The Favorite (2018)

Directed by: Yorgios Lanthimos Written by: Deborah Davis and Tony McNamara

 

Tthe_favourite[1]he Favorite is at least the second film of the year in which a rising auteur attempted to put their stamp on a script they did not write. While First Man was a blatantly questionable vessel for Damien Chazelle to invest his talents in, the match between The Favorite and Yorgios Lanthamos is a good one. While the film marks a break from the extreme-deadpan approach he used in The Lobster and The Killing of a Sacred Deer, it’s nonetheless a work that includes Lanthimos’ signatures of provocatively placed  violence and black comedy.

 

Well, that’s the impression one gets from the film’s trailer.

 

The trailer presents The Favorite as a film all dressed up in the pomp of British period dramas, that nonetheless goes entirely off the rails.

 

In the trailer, the off the rails moment comes with roar of a single gun shot. When watched in the context of the whole film, however, this scene is not nearly as powerful. It does not mark a break from realism, nor does any one moment in The Favorite.

 

The film’s script essentially tells the tale of a battle for power between an established, aristocratic Lady in Waiting (Rachel Weisz) and her new, more class-ambiguous rival (Emma Stone), taking place while England under Queen Anne is fighting France in the War of the Spanish Succession. Entertaining as this premise might be if presented as a short story, the film’s run time drains it of energy and keeps it within the confines of realism. This is not to say the film is bereft of eccentric moments. Its early scenes, which introduce the characters, have a degree of quirky charm to them (especially the bit witht he ducks). The Queen (Olivia Coleman), is also one of the film’s strengths. She is eccentric in ways that subvert expectations, and her insistence on making policy decisions despite not engaging in political thinking provides for some comic skewering of monarchism.
Viewers attuned to the subtle qualities of directors may find something of Lanthimos in The Favorite. Be warned, however, if you are not at least equally motivated by the prospect of seeing 17th century characters discuss slow moving military and court politics as you are by the prospect of seeing Lanthimos’s sinister artistry, this is not necessarily the film for you.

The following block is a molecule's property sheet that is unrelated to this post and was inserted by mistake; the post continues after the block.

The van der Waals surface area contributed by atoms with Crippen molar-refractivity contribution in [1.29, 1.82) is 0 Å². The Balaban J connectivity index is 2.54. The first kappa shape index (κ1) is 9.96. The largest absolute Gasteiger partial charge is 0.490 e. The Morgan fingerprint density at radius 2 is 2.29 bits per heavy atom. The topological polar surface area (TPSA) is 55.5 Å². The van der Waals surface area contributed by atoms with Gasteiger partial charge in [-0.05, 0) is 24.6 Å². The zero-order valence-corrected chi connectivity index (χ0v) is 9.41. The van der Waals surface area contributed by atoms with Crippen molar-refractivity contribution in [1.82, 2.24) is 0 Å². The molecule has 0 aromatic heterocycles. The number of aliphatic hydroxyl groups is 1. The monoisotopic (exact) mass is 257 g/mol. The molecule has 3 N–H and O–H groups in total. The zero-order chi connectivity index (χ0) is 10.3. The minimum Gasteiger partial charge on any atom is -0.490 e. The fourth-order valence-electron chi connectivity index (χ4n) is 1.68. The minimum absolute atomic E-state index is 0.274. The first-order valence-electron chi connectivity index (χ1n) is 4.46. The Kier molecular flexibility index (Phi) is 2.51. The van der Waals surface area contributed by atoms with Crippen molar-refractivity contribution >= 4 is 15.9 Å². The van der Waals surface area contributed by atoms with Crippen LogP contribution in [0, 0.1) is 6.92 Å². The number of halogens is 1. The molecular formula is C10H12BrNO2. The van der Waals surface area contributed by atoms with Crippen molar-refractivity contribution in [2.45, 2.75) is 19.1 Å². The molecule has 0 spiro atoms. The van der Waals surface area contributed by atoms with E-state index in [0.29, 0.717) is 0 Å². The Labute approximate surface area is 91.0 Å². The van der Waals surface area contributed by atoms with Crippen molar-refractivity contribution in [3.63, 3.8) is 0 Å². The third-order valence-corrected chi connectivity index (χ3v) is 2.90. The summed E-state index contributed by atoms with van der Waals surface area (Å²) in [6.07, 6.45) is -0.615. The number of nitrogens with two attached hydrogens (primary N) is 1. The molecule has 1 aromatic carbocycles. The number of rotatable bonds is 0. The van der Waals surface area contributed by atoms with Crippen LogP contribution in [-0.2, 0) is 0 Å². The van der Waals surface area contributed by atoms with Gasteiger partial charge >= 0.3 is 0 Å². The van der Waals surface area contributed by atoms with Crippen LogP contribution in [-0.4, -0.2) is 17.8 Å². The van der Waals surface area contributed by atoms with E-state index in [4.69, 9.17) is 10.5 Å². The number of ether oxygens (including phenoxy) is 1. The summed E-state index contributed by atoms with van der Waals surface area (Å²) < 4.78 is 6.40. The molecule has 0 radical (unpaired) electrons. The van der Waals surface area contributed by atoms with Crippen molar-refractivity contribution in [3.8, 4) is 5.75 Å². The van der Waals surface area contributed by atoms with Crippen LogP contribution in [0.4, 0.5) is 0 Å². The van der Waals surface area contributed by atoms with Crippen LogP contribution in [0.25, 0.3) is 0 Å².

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Loving Vincent (2017)

Written by: Dorota Kobiela, Hugh Welchman and Jacek Dehnel. Directed by: Kobiela and Welchman 

Loving_Vincent            Let me begin by saying that Loving Vincent is a work one should see independent of one’s opinion of its narrative merits. Those who have heard of it previously surely know why. It describes itself (presumably accurately) as the world’s first oil-painted movie. The project consists of 65 000 frames and was painted by a team of 115 painters. In short, it is an animation miracle.

That said, I hope my first paragraph does not sell the film’s narrative short. The movie takes place following Van Gogh’s death and tells the story of Armand Roulin, a young man, and subject of one of Van Gogh’s portraits. Roulin is sent by his postmaster father (also the subject of a Van Gogh painting) to deliver a final letter from Vincent to his brother Theo. As Roulin’s task grows more complicated, his journey turns into a mystery, one where he questions whether Van Gogh in fact committed suicide or whether he was murdered.

The film is arguably sold short by its title. It is not a predictable, gushy tale of people feeling guilty and learning to love a mentally ill man and his work too late. Rather it is a work that maintains a constant air of mystery. Roulin’s journey to understand Van Gogh ultimately sheds a light on how he does not and perhaps cannot understand Vicent. Perhaps, the film implies, this is because Roulin is not himself an artists, but a more typical hot-headed male hero-figure. An alternative explanation is that the film intentionally limits itself with its medium. Characters move slowly through their viscous, post-impressionist surroundings, surroundings that limit their abilities to express themselves. Therefore, even as the film is a post Van-Gogh work, it ultimately only retells the story that Van Gogh, through his work, had already made public.

While the film is meant to resemble a Van Gogh painting, its artists did not attempt to create facsimiles. Rather, actors were cast in the roles of Van Gogh’s painted subjects, and the film’s painters painted over digital renditions of their faces. Roulin’s features, for instance, are firmer then they are in Van Gogh’s original depiction of him, giving him an air of toughness (in contrast to the sadness Van Gogh may have seen in the then teenage boy, whom the film’s creator’s imply he did not know well).

In essence, viewers should go to Loving Vincent to appreciate its visual singularity, and in doing so can enjoy a decently compelling story. While the animation pace may take some time to get use to, the film makes for a pleasant celebration of a beloved historical figure.